Melanoma Treatments

The Skin Cancer Institute within the Robert H. Lurie Comprehensive Cancer Center is dedicated to studying and developing new detection techniques and markers for skin cancer, as well as novel therapies that will help patients receive care that is personalized and more effective in treating their particular melanoma diagnosis.

The Lurie Cancer Center Melanoma Multidisciplinary Program conducts mole mapping and total body photography to monitor high-risk patients, and works closely with them to coordinate their dermatologic, medical and surgical oncologic care.

Northwestern University is the region's largest center for the surgical treatment of melanoma and a research center for testing new systemic interventions for metastatic melanoma.

Treatment for melanoma depends of the size, stage and location of the cancer. Treatments can include:

  • Surgery: Surgery removes the cancerous mole and bordering tissue.
  • Radiation: Radiation therapy uses targeted radioactive waves to kill cancer cells and shrink tumors.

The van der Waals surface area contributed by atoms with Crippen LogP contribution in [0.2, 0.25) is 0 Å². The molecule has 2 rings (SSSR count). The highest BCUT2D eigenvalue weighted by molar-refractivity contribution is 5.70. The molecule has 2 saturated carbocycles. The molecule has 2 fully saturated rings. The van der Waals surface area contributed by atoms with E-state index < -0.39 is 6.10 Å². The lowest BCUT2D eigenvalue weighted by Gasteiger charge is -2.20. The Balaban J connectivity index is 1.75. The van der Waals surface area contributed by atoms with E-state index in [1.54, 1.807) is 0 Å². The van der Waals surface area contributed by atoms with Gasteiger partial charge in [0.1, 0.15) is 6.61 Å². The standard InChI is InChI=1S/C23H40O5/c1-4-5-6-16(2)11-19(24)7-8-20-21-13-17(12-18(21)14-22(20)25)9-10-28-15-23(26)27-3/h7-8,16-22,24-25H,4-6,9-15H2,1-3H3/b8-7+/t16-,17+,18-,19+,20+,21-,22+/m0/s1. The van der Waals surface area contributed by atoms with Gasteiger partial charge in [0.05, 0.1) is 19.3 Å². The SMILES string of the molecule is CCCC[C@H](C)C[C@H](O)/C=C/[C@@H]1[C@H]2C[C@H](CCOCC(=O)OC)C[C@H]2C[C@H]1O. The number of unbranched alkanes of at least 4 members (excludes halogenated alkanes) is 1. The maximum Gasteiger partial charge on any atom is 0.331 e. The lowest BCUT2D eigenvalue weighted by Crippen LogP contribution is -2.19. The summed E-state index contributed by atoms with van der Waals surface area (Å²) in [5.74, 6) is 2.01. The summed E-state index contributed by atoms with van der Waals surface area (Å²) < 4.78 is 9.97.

• Chemotherapy: Chemotherapy is medication that is administered intravenously or orally to kill cancer cells.
  • Targeted therapy: Targeted therapy is designed to destroy or alter cancer cells without harming healthy cells.
  • Immunotherapy: Immunotherapy encourages the body's immune system to fight cancer cells.
  • Removing lymph nodes: The sentinel node is the first lymph node a tumor drains into, so it’s the first place cancer is likely to spread. Depending on the thickness of your tumor, either the sentinel node or all the nearby lymph nodes may need to be removed.


Melanoma is the most deadly form of skin cancer. Promising breakthroughs are on the horizon, but much work needs to be done.